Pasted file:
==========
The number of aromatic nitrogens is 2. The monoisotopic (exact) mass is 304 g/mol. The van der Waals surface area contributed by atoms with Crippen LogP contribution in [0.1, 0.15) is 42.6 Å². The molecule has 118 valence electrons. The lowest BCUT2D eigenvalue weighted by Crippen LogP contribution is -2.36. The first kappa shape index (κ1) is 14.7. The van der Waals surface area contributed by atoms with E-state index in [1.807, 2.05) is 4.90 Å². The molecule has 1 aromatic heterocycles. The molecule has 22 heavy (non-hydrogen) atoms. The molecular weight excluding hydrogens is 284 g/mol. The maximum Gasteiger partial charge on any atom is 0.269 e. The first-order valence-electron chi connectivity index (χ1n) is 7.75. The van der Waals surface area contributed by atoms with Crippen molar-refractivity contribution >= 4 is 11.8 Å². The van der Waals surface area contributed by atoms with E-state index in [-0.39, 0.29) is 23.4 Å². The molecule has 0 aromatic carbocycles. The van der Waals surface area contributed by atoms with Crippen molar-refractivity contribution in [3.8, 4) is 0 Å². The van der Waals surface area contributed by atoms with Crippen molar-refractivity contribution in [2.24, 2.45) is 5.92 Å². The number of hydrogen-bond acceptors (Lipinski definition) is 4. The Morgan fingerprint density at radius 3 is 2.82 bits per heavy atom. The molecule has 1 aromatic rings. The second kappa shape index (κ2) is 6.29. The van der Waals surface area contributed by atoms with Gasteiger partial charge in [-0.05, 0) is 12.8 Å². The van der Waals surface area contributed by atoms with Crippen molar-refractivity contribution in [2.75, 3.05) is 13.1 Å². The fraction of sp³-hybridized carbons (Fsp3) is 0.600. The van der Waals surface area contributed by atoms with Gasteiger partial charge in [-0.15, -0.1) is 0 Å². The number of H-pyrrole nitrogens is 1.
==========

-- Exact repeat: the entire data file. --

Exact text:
The number of aromatic nitrogens is 2. The monoisotopic (exact) mass is 304 g/mol. The van der Waals surface area contributed by atoms with Crippen LogP contribution in [0.1, 0.15) is 42.6 Å². The molecule has 118 valence electrons. The lowest BCUT2D eigenvalue weighted by Crippen LogP contribution is -2.36. The first kappa shape index (κ1) is 14.7. The van der Waals surface area contributed by atoms with E-state index in [1.807, 2.05) is 4.90 Å². The molecule has 1 aromatic heterocycles. The molecule has 22 heavy (non-hydrogen) atoms. The molecular weight excluding hydrogens is 284 g/mol. The maximum Gasteiger partial charge on any atom is 0.269 e. The first-order valence-electron chi connectivity index (χ1n) is 7.75. The van der Waals surface area contributed by atoms with Crippen molar-refractivity contribution >= 4 is 11.8 Å². The van der Waals surface area contributed by atoms with E-state index in [-0.39, 0.29) is 23.4 Å². The molecule has 0 aromatic carbocycles. The van der Waals surface area contributed by atoms with Crippen molar-refractivity contribution in [3.8, 4) is 0 Å². The van der Waals surface area contributed by atoms with Crippen molar-refractivity contribution in [2.24, 2.45) is 5.92 Å². The number of hydrogen-bond acceptors (Lipinski definition) is 4. The Morgan fingerprint density at radius 3 is 2.82 bits per heavy atom. The molecule has 1 aromatic rings. The second kappa shape index (κ2) is 6.29. The van der Waals surface area contributed by atoms with Gasteiger partial charge in [-0.05, 0) is 12.8 Å². The van der Waals surface area contributed by atoms with Crippen molar-refractivity contribution in [2.75, 3.05) is 13.1 Å². The fraction of sp³-hybridized carbons (Fsp3) is 0.600. The van der Waals surface area contributed by atoms with Gasteiger partial charge in [-0.15, -0.1) is 0 Å². The number of H-pyrrole nitrogens is 1.